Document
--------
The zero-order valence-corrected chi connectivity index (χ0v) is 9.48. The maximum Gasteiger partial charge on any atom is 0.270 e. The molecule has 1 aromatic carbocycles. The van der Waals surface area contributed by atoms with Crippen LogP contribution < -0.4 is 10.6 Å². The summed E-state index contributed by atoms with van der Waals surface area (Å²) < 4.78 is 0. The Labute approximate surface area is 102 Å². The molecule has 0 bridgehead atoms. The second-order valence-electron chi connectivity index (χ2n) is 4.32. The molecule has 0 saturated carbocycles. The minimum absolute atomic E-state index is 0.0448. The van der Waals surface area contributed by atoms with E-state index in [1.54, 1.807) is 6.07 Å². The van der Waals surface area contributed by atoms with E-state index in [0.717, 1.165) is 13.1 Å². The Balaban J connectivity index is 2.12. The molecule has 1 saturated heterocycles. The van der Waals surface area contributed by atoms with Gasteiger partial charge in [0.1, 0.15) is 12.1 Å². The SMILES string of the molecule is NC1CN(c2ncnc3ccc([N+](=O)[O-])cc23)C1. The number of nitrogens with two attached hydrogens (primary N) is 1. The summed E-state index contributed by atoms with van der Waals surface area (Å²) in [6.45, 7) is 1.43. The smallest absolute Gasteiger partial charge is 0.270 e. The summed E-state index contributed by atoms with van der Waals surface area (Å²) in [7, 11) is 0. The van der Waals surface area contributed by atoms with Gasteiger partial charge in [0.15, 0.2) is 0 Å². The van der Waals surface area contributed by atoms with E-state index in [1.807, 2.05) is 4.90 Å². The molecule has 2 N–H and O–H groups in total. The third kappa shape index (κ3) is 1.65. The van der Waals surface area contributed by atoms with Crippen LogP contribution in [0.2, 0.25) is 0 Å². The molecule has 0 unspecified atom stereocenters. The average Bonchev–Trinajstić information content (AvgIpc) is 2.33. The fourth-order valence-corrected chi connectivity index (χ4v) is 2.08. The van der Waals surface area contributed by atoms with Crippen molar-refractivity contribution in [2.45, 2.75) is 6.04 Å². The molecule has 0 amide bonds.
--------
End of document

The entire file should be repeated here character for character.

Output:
The zero-order valence-corrected chi connectivity index (χ0v) is 9.48. The maximum Gasteiger partial charge on any atom is 0.270 e. The molecule has 1 aromatic carbocycles. The van der Waals surface area contributed by atoms with Crippen LogP contribution < -0.4 is 10.6 Å². The summed E-state index contributed by atoms with van der Waals surface area (Å²) < 4.78 is 0. The Labute approximate surface area is 102 Å². The molecule has 0 bridgehead atoms. The second-order valence-electron chi connectivity index (χ2n) is 4.32. The molecule has 0 saturated carbocycles. The minimum absolute atomic E-state index is 0.0448. The van der Waals surface area contributed by atoms with E-state index in [1.54, 1.807) is 6.07 Å². The van der Waals surface area contributed by atoms with E-state index in [0.717, 1.165) is 13.1 Å². The Balaban J connectivity index is 2.12. The molecule has 1 saturated heterocycles. The van der Waals surface area contributed by atoms with Gasteiger partial charge in [0.1, 0.15) is 12.1 Å². The SMILES string of the molecule is NC1CN(c2ncnc3ccc([N+](=O)[O-])cc23)C1. The number of nitrogens with two attached hydrogens (primary N) is 1. The summed E-state index contributed by atoms with van der Waals surface area (Å²) in [6.45, 7) is 1.43. The smallest absolute Gasteiger partial charge is 0.270 e. The summed E-state index contributed by atoms with van der Waals surface area (Å²) in [7, 11) is 0. The van der Waals surface area contributed by atoms with Gasteiger partial charge in [0.15, 0.2) is 0 Å². The van der Waals surface area contributed by atoms with E-state index in [1.807, 2.05) is 4.90 Å². The molecule has 2 N–H and O–H groups in total. The third kappa shape index (κ3) is 1.65. The van der Waals surface area contributed by atoms with Crippen LogP contribution in [0.2, 0.25) is 0 Å². The molecule has 0 unspecified atom stereocenters. The average Bonchev–Trinajstić information content (AvgIpc) is 2.33. The fourth-order valence-corrected chi connectivity index (χ4v) is 2.08. The van der Waals surface area contributed by atoms with Crippen molar-refractivity contribution in [2.45, 2.75) is 6.04 Å². The molecule has 0 amide bonds.